19/01/1878 – Belfast Telegraph – Sloop for sale – The sloop Willam & Nancy, as she at present lies at the harbour of Drumore; carries 55 tons on a light draught of water and sails without ballast. She is well found and ready to go to sea at once, the owners within the last 12 months having fitted her out with a first-class set of new sails and also a new main boom. There is also a set of first class wire rigging ready to put on, as the owners did not intend selling only for reasons which will be explained to intending offers. Mr Alexander McGuffle, Harbour Pilot, Drumore will show the vessel to intending offerers. Any further particulars will be learned on applying to the owners Messrs J & P Crawford, Logan Tile Works, Port Logan. 08/01/1878
1903 – P Crawford, brick and tile maker, Tirally, Port Logan, Stranraer.
1912 – 1913 – William McGuffog, Brick and Tile Maker, Logan Tile Works, Portlogan.
06/10/1946 – Sunday Post – The Tile and Brick Works at Kirkmaiden, Galloway closed during the 1914 – 1918 was will be in full operation by the spring. ( Note: Believed to be the Terally Works)
1949 – 1950 – A & L Douglas Ltd, Terally Tileworks, Port Logan by Stranraer, TA – AL Douglas. Phone Ardwell 34.
Below – 1848 – Terally Brick and Tile Works, Port Logan, formerly Wigtownshire.
Below – 1894 – Terally Brick and Tile Works, Port Logan, formerly Wigtownshire.
Below – 1906 – Terally Brick and Tile Works, Port Logan, formerly Wigtownshire.
Below – C 1946 – 1951 – Terally Brick and Tile Works, Port Logan, formerly Wigtownshire.
Below – Photographs of the tileworks taken 09/02/2016
Below – 2 separate water filled clay pits
Below – The chimney and the 4 or 5 horizontal bricks in the middle of the second photo are part of the curved top of the underground flue connecting the kilns to the chimney.
Below – The slatted floor was made from ‘Atlas’ firebricks and special shapes.
Below – The special-shaped Atlas bricks which formed the kiln floor.
Below – The brick kiln.
Below – A cottage on the side of the old clay pit.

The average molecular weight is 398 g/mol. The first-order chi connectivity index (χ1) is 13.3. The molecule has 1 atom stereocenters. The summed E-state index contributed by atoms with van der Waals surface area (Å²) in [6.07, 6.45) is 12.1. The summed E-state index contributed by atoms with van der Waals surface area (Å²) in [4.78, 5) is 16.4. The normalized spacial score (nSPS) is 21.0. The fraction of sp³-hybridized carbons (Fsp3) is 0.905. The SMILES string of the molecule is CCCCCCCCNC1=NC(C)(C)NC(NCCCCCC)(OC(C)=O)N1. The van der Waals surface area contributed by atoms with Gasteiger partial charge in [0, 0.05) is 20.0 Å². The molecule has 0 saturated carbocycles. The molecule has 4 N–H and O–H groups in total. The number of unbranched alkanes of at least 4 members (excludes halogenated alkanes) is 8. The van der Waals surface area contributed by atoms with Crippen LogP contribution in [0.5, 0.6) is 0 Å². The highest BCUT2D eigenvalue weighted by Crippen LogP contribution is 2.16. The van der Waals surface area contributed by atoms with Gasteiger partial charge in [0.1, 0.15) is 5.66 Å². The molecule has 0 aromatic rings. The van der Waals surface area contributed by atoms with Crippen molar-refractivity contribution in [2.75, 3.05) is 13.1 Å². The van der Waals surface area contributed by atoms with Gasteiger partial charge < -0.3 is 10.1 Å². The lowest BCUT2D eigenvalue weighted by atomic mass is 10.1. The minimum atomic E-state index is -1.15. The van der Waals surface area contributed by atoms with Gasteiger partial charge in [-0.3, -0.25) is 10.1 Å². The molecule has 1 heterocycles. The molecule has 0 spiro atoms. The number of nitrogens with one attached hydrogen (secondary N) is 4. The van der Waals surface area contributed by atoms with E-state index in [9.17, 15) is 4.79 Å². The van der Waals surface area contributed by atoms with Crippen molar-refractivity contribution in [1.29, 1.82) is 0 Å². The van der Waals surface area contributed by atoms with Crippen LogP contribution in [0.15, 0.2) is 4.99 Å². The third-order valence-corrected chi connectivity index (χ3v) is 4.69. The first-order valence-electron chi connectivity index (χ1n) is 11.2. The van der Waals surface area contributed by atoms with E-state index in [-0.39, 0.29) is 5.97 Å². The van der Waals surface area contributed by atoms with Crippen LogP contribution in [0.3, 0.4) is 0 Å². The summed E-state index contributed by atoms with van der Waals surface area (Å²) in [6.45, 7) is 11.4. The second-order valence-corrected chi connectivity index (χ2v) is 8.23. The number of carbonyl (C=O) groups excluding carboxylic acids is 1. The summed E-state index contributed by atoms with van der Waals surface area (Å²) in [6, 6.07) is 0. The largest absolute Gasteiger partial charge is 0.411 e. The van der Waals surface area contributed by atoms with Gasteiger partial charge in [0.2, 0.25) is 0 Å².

The following items were seen on-site and are believed to be products of the Logan/Terally Brick and Tile Works.
Below – Logan Works brick
Below – An assortment of tiles found on site.
Below – Flat base 5″ wide, pipe max width 6″, height 7 1/4 “, length 14”
Below- Flat base 3 1/2″, pipe max width 5″, height 5 3/4″, length unknown (broken)
Below- Flat base 3″, pipe max width 3 3/4″, height 3 3/4 “, length 13”
Below – Round pipe 3″ diam, Length 13″
Below- Flat base and top 1 3/4″, Max pipe width 2 3/4″, height 3″, length 13″
Below- Floor tile Approx 8 1/2″ x 8 1/2″, 1 3/4″ deep
Below- Unmarked brick – 9″long, 4 1/2″ wide, just under 3″ deep.
Left – Unusual oversized cored ‘brick’ 19″ x 4″ by 11 1/2″ deep – 14 cores.
Right – Cored brick 8″ long, 4 ” wide, 3 1/4″ deep – 14 cores.
Below – A poorly made and fired unmarked tapered brick.
It is interesting to note that the following ‘imported’ fire bricks were also found on site.
Eglinton fire clay works – Kilwinning
Etna – Etna Brickworks, Armadale, West Lothian
Forth, Phenix and a Campbell baby fire clay brick – all from Roughcastle Fire Clay Works, Bonnybridge
Atlas – Atlas Brickworks, Bathville, Armadale, West Lothian
Wilson Broughton Moor – Flimby & Broughton Moor Coal & Firebrick Co. Ltd., Cumbria
During the course of this research, I have found ‘Terally’ spelt Terally, Tirally, Teraillie and Tyrawley and I am sure there will be more variations still.